• The alleged victim of your acts was a minor. In Arizona, the age of sexual consent is eighteen. Therefore, sexual intercourse or oral sex with a person under the age of consent will attract an arrest, criminal charges, and a conviction for sexual contact with a minor.

Depending on the factors of your case and the victim’s age, unlawful sexual contact with a child attracts a class six or class two felony charge. If the child is under fourteen years, they will be charged with a class two felony. You may also be charged with a class two felony for conduct with a child over fifteen years if the minor was in your case.

You are considered to be in a position of trust if you are an apparent legal guardian or teacher of the alleged victim. A conviction, in this case, will attract a prison sentence of twelve to thirty-five years. If you face charges for sexual conduct with a child, you will require expert legal guidance to navigate the case.

Child Pornography

You commit the crime of child pornography when you record, photograph, film, or visually depict a child engaging in sexual conduct. Even when you are not involved in producing the content, you can be charged with child pornography for distributing sexual content that features a minor. For child pornography or child exploitation, sexual conduct means any of the following acts:

  • Sexual intercourse between individuals of the same or opposite sex.
  • Masturbation.
  • Sexual bestiality.
  • Sexual penetration with a foreign object.

In addition to proving that you filed or distributed sex-related material, the prosecution must show that the alleged victim was under eighteen years. Child sexual exploitation is charged as a class two felony in Arizona. The maximum sentence for violating ARS 13-3553 is ten years if you do not have a prior conviction. 

If the victim of your crime were under fifteen years, your crime would be charged under ARS 13-705 on dangerous crimes against minors. A conviction under this statute is punishable by up to twenty-four years in state prison. In addition to prison time, a conviction for child pornography will put you on the sex offender’s registry.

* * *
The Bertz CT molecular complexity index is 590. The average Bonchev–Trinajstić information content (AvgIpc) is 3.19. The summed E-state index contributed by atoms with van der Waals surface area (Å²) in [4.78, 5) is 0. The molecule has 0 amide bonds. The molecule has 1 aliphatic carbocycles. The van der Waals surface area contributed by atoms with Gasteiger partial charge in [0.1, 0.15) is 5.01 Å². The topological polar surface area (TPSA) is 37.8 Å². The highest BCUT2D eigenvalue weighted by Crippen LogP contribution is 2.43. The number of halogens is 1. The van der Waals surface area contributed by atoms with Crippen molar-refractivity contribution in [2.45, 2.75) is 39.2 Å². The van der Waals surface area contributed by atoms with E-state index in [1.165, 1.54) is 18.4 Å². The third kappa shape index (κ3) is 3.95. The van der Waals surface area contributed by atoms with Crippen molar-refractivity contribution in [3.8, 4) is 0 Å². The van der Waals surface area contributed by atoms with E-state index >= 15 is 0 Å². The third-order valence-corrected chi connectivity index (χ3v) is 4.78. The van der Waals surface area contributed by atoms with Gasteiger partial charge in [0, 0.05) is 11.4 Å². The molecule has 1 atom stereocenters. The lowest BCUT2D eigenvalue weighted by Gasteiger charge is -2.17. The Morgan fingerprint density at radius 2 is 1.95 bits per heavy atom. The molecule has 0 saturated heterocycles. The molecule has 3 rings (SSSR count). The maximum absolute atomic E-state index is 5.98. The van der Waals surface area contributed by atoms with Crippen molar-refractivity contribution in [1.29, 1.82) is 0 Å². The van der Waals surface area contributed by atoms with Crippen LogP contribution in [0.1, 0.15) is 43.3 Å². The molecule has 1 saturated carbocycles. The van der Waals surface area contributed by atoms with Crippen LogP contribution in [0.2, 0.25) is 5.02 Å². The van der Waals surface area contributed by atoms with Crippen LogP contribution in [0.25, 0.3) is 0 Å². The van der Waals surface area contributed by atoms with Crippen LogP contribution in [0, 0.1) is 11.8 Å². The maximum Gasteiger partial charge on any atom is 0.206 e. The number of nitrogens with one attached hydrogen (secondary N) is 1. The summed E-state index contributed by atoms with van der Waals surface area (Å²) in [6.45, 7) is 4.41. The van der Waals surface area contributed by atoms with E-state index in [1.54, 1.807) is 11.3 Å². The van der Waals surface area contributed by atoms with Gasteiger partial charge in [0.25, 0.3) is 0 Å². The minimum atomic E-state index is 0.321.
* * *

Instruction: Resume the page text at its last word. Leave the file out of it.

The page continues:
Luring a Minor for Sexual Exploitation

Charges for luring a child for sexual exploitation arise when you lure another person to engage in sexual contact with the knowledge that they are under eighteen years. Luring a child for sexual exploitation is charged under ARS 13-3554 and has the following elements:

  • You offer or solicit sexual activity from another person.
  • You knew or should have known that the person was a child.

Violation of ARS 13-3554 is a class three felony. If you are convicted of luring a child for sexual exploitation, you risk facing a prison sentence of three to seven years. The sentence is enhanced if the alleged victim of your actions is under fifteen years.

Find a Phoenix Criminal Attorney Near Me

You will be charged for violating ARS 13-1410 if you knowingly engage in sexual contact with a child under fifteen years. Even when you are completely innocent, facing an arrest and criminal charges for child molestation can take a toll on you. The stigma of the pending charge, coupled with the potential penalties of a conviction, requires you to act quickly. 

Fortunately, all elements of the crime must be proven beyond a reasonable doubt before your conviction. Therefore, not all arrests under this statute result in a conviction. With the guidance of a skilled criminal lawyer, you can fight the charges and avoid the consequences of a conviction.

Your choice of legal representation when you battle child molestation can make a difference in the outcome of your case. We at Phoenix Criminal Attorney have extensive knowledge and legal experience to fight your charges, avoid a conviction, or obtain a reduced sentence. If you face criminal charges in Phoenix, AZ, we invite you to contact us at 602-551-8092 today.